Dishonored: a game of subtlety and nuance

Dishonored is kind of like an onion: the deeper you delve, the more layers you reveal.

Not layers of yucky onion-ness, which tastes disgusting and makes your mouth taste funny, but layers of gaming goodness that reveals itself the more you peel back.

Dishonored is a game where the more you sit and wait, the more you explore and investigate, the more you learn about the world around you and the story behind it.

It’s a game where you can stealth your way through missions, skulking from cover to cover, roof top to roof top, carefully memorising the patrol patterns of guards before teleporting to the next safe hiding spot, ever closer to your target. Or you can take the ‘‘Come one, come all’’ approach and confront every guard you came across – either lethally (hello Mr foldable blade) or non-lethally(hello neck choke). The makers of Dishonored have left it up to you how you want to approach things. Isn’t that nice of them?

I have to admit that I tried to remain stealthy as much as I could – using rooftops and pipes to travel above the gaze of patrolling guards  – but sometimes I failed miserably, mis-timing a jump and landing noisily between two guards, forcing me to pull out my pistol and blade and take them on. Soon, the bodies were piling up.

You take the role of Corvo Attano, former protector of the Empress of Dunwall who was brutally murdered by a society of magical assassins. Her daughter, Emily, is kidnapped. Attano is framed for her murder and imprisoned but escapes, vowing to avenge the Empress’ death and clear his name. Dishonored is set in a steam punk-inspired world that plays a bit like the classic game Thief – skulking through the shadows and all that – and has nods to Bioshock about it (it may not surprise you that developer Arkane Studios helped in the art direction of Bioshock 2).

Visually, Dishonored looks like a sumptuous water colour painting, with big daubs of colour everywhere, and Dunwall is a society with whales to thank: whale oil powers security systems and machinery, but since the Empress’ death it has succumbed to crippling plague and a tyrannical ruler.

While weapons come into play, Attano’s real power lies in his left hand through magical powers given to him by the mysterious Outsider, who we never really learn much about but whose legend is scribbled on walls around Dunwall. The powers come through collectible runes carved from whale bone, which imbue Attano with a variety of powers like teleportation, possession (both animal and human), slowing down time, summoning up a plague of rats and wind, which knocks enemies over. Teleportation – or blink – was perhaps my most favoured power, meaning I could zip from point to point largely unnoticed and I suspect completing the game with just that one power would be entirely possible.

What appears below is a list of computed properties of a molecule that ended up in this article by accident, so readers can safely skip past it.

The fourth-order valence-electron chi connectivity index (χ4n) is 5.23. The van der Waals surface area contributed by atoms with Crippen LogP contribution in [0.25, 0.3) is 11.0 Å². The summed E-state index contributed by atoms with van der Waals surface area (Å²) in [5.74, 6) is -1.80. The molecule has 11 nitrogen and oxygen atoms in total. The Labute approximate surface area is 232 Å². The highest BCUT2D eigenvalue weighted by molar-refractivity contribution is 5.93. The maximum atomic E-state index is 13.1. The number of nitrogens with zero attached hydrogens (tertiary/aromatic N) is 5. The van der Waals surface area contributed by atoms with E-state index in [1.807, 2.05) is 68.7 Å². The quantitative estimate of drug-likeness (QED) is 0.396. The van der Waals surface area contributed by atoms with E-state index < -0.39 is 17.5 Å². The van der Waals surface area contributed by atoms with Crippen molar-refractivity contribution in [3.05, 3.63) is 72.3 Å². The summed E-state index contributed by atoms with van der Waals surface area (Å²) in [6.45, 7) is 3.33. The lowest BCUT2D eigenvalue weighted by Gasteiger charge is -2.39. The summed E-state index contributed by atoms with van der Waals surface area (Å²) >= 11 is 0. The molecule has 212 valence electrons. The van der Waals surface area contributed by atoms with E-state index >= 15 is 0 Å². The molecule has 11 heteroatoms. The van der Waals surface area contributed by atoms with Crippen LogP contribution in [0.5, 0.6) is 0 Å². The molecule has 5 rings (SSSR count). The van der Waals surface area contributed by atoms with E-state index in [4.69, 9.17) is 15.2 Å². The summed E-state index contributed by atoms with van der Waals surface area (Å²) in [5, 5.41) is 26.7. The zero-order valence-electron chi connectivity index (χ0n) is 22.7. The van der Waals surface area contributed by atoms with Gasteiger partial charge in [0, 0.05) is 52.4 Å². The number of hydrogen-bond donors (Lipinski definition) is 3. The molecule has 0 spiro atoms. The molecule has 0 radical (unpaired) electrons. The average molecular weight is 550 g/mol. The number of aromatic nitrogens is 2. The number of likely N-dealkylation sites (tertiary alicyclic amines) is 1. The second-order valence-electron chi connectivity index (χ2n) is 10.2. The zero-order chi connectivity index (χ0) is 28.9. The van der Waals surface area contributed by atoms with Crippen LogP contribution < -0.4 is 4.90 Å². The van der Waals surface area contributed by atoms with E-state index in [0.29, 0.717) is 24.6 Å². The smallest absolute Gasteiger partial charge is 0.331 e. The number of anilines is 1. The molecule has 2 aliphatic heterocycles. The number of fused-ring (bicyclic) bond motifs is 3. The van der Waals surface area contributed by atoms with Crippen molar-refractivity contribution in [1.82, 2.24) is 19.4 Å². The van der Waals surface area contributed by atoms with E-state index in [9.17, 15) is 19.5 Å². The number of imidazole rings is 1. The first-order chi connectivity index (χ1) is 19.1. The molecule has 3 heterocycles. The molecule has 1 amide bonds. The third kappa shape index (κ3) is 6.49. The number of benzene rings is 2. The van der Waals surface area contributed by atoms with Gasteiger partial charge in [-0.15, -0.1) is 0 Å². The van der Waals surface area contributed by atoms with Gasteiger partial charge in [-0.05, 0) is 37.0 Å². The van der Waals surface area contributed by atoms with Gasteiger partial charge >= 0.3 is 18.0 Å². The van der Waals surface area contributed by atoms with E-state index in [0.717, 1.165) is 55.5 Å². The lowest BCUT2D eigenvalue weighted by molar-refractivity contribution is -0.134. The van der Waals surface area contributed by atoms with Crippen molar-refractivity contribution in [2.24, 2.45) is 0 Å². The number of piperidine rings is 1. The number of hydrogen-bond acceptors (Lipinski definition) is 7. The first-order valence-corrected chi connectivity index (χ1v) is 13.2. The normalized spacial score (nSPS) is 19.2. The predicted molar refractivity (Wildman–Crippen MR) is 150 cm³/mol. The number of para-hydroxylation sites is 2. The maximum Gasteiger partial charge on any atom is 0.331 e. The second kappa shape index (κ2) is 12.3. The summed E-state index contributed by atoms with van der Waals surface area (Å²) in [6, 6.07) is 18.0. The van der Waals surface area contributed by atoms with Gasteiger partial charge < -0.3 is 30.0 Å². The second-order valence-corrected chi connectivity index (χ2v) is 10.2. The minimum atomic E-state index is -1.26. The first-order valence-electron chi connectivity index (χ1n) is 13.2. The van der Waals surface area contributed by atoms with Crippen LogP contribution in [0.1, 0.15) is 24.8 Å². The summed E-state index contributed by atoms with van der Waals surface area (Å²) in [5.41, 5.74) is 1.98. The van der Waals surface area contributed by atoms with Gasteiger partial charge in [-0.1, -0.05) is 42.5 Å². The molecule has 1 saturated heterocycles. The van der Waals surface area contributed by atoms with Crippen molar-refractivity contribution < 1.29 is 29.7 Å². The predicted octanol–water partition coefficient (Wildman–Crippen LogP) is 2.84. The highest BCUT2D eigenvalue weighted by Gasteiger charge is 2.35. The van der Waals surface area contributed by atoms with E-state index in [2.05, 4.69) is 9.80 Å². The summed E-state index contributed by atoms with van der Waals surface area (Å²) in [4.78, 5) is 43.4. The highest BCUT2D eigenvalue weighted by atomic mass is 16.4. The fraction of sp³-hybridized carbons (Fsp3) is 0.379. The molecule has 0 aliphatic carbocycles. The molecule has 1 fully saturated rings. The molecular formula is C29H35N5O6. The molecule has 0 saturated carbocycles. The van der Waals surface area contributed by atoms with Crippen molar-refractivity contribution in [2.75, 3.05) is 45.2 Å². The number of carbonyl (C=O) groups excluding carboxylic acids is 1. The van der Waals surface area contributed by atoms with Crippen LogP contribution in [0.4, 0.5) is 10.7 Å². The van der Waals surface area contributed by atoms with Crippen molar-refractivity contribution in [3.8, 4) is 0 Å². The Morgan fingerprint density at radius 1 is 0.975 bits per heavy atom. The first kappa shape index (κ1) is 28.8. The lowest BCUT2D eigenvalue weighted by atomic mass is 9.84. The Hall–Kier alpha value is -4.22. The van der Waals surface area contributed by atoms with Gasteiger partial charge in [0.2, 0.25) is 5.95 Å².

Dishonored’s makers, developer Arkane, claim you can play the game how you want – stealthy or aggressive – but it seems the more confrontational you are, the darker the ending. It seems the higher your chaos rating – end-of-mission stats tell you how many people you killed, how many alarms you raised and whether you slipped through unnoticed – the darker the game’s tone becomes, with NPCs telling you they’re not pleased with how you’ve become, and rats and weepers – zombie-like citizens infected by the plague – more prevalent.

Dishonored surprised at times: I was chuffed that I was able to complete two assassinations without actually killing the target (although the outcome of one was perhaps not the best) and eavesdropping on conversations and reading letters and books often pays dividends  – and it is pleasing to see there isn’t a boss battle in sight: no final confrontation where you have to attack a foe’s glowing weak spot three times in quick succession before finishing him off with a well-timed button press.

Eventually, though, I realised that all-out aggression isn’t perhaps the best way to play Dishonored: stealth, cunning and a low body count seems to garner the ‘happiest” ending (although there are achievements which relish in how many people you kill within a specific time limit) – but by the time I realised that, it was too late: I already had too much blood on my sword.

Dishonored isn’t perfect: a quick save for the console versions would be nice, but it’s not game-breaking, and using the left bumper to select powers and ranged weapons was a little cumbersome at times (every now and then I fired my pistol thinking I had a power activated). Also, acid-spitting molluscs just seem to be there for no purpose other than to annoy the hell out of you.

When the game is finished, though, it’s not the bodies you left behind or the creeping about that you’ll remember most, but the subtle nuances revealed through the game’s world and environment, and the numerous layers that will be uncovered in multiple playthroughs. Dishonored is a game that is perfect for a return visit.

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